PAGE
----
Aboriginal people are not going to jail as often these days, but that does not mean we are committing less crime.

It stems back to the Jamie Gladue case that was heard before the Supreme Court in 1999. Her defence lawyer argued that an offender’s Aboriginal background should be taken into consideration during trial.

Gladue pled guilty to manslaughter in the stabbing death of her boyfriend and received a three-year sentence in a lower court.

Her sentence was later upheld by the Supreme Court, but it recognized that the lower court did not take into account her Aboriginal background and thus, set precedent for all future cases.

The judgment was hailed, in part, as a way to lower the overwhelming number of Aboriginal inmates in jails across Canada, but instead it has created a deep divide in Native communities, especially the isolated ones.

Sentencing judges are now required to give special consideration based on the backgrounds of Aboriginal offenders, and to consider sentences that are “appropriate” to their cultures and communities such as healing circles and sweats.

We all know that the justice system has been unjust and unfair for many years to Aboriginals who used to be arrested for something as ridiculous as drinking at an off-reserve bar.

We were also routinely detained and our civil liberties violated for being drunk and disorderly in public and thrown in a cell overnight without representation or, in many cases, a valid reason for the arrest.

Our rights were constantly abused and we had nowhere to turn. We were left without a voice in our own lands.

Things have changed, but not necessarily for the better.

In places like Mistissini and Chisasibi there are violent offenders roaming the streets thanks to the Gladue case. Victims fear something as simple as going to the Northern or Meechum to buy groceries, knowing that at any time they could run into the person who sexually abused them just a few days prior.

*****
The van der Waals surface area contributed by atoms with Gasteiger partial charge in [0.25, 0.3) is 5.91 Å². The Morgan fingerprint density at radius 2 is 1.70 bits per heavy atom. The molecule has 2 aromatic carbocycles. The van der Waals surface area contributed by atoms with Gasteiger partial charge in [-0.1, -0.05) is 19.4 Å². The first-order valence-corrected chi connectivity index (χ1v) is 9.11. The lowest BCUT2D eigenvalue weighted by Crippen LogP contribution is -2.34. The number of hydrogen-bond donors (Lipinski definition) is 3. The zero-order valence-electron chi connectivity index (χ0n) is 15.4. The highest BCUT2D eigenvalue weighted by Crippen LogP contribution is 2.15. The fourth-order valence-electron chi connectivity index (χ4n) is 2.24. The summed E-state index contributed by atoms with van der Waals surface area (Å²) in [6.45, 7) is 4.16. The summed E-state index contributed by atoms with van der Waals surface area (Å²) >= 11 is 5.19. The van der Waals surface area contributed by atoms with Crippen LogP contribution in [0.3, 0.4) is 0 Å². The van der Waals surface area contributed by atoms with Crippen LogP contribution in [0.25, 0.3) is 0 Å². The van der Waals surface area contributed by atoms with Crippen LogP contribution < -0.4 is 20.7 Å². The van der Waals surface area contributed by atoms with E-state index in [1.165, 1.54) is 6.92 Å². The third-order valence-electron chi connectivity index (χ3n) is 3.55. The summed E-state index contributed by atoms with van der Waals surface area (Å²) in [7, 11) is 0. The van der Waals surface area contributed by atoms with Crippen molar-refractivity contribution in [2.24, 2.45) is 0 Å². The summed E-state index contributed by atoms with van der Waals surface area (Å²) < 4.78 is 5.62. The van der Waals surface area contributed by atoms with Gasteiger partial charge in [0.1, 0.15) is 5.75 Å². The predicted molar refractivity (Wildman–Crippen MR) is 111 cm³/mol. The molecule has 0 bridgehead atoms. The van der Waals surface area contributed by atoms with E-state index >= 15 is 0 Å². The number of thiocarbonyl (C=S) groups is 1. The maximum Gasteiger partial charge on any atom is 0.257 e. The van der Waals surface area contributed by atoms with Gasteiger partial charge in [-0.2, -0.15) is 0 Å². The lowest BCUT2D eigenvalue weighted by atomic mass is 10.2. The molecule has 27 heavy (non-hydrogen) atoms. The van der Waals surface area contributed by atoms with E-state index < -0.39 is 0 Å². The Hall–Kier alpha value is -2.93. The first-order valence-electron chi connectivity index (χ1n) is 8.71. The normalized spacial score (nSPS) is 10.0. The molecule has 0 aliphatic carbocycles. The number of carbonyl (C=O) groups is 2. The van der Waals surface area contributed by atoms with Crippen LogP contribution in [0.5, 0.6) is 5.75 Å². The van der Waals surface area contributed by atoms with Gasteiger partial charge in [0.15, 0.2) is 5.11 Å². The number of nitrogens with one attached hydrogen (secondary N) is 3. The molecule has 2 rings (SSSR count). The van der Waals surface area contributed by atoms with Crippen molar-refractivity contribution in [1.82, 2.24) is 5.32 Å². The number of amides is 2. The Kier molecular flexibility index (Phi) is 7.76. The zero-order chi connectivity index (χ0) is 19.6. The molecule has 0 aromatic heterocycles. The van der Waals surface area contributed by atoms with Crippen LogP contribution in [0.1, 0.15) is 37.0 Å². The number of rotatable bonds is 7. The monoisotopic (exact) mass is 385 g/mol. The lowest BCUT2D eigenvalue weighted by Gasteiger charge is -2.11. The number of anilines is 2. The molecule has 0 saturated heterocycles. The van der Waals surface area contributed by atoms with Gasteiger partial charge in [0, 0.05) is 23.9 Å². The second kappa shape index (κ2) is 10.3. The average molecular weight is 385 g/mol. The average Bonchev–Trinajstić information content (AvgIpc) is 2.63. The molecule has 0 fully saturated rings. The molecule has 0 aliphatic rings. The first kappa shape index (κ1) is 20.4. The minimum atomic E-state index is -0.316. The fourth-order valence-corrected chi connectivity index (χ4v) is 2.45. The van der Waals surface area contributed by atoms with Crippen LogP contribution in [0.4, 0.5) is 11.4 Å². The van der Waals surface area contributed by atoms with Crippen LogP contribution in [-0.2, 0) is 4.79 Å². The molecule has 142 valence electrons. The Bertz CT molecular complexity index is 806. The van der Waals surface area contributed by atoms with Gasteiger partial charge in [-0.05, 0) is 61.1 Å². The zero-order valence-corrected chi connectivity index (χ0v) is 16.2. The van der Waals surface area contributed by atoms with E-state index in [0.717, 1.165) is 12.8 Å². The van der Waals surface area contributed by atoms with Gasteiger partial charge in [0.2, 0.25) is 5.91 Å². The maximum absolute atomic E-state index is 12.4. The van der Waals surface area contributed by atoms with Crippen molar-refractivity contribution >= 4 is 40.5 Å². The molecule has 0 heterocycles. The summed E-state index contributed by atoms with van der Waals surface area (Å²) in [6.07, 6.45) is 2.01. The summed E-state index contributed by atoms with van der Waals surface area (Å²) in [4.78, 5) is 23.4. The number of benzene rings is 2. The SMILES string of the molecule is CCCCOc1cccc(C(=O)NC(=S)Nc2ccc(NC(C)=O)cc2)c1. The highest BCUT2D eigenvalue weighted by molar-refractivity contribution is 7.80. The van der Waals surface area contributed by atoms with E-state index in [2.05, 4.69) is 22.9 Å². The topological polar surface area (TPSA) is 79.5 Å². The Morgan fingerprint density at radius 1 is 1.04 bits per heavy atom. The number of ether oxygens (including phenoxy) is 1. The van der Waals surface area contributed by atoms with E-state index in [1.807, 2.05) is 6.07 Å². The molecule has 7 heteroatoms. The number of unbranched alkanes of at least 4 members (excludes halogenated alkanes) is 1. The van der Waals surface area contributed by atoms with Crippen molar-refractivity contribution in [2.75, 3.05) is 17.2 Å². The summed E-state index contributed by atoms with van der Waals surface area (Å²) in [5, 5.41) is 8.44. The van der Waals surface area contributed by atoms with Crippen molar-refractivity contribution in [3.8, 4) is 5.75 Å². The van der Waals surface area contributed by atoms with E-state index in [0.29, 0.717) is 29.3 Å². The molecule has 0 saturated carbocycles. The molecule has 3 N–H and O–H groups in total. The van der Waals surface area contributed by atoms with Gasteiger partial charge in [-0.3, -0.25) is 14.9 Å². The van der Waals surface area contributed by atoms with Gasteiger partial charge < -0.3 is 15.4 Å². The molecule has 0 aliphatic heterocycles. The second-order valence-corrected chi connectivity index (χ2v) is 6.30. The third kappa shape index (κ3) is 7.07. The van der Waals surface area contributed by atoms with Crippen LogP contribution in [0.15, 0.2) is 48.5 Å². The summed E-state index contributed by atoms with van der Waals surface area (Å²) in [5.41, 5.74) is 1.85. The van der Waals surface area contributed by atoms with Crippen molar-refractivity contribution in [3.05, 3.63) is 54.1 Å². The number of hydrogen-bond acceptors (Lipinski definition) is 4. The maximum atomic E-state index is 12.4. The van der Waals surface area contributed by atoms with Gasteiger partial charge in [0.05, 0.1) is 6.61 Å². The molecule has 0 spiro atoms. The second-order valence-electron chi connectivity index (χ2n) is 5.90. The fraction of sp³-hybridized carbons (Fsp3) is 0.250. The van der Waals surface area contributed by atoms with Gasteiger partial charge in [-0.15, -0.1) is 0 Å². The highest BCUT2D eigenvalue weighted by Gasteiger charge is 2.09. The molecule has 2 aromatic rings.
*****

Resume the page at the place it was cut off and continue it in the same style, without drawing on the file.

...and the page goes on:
Which brings us to the case of 33-year-old Davin Johnny, an Aboriginal man accused of jumping on a police car and throwing a brick through a cruiser’s window in the aftermath of the Montreal Canadiens win over the Boston Bruins in game seven to close out the National Hockey League series on April 21.

He admitted in court that he hated cops and would do it again. As a result he was handed a slap on the wrist by Judge Juanita Westmoreland-Traore to the tune of a 10 PM curfew. He also has to stay away from the Montreal Bell Centre.

Justice has now swung over to the other side, allowing Aboriginal offenders to get away with crimes other people would be thrown in jail for.

The message, from people like Kahnawake Grand Chief Mike Delisle, is that it is wrong. He told the media that he did not agree with the ruling as “we shouldn’t be held to lesser standards than anyone else.”

The Nation could not agree more.

Offenders cannot just do whatever they want and then hide behind the abuse they suffered as a child as an excuse. It is weak and it takes the responsibility away from them.

Granted a lot of people in our communities have dealt with horrible incidents that average Canadians have not, but there comes a time in our lives where we have to start looking in the mirror.

Giving people like Johnny a pass on incidents like this demonstrates to him and others like him that there are no consequences. Like a child who is not disciplined for hitting another child, rest assured those who go unpunished will do it again.

It is time for us to bring back the principles that got us here today: honour, pride and respect. Without these values our societies would be lawless and misguided.

If you see a child causing trouble, discipline him. If we let our kids get away with too much for too long, they could grow up to be just like Johnny.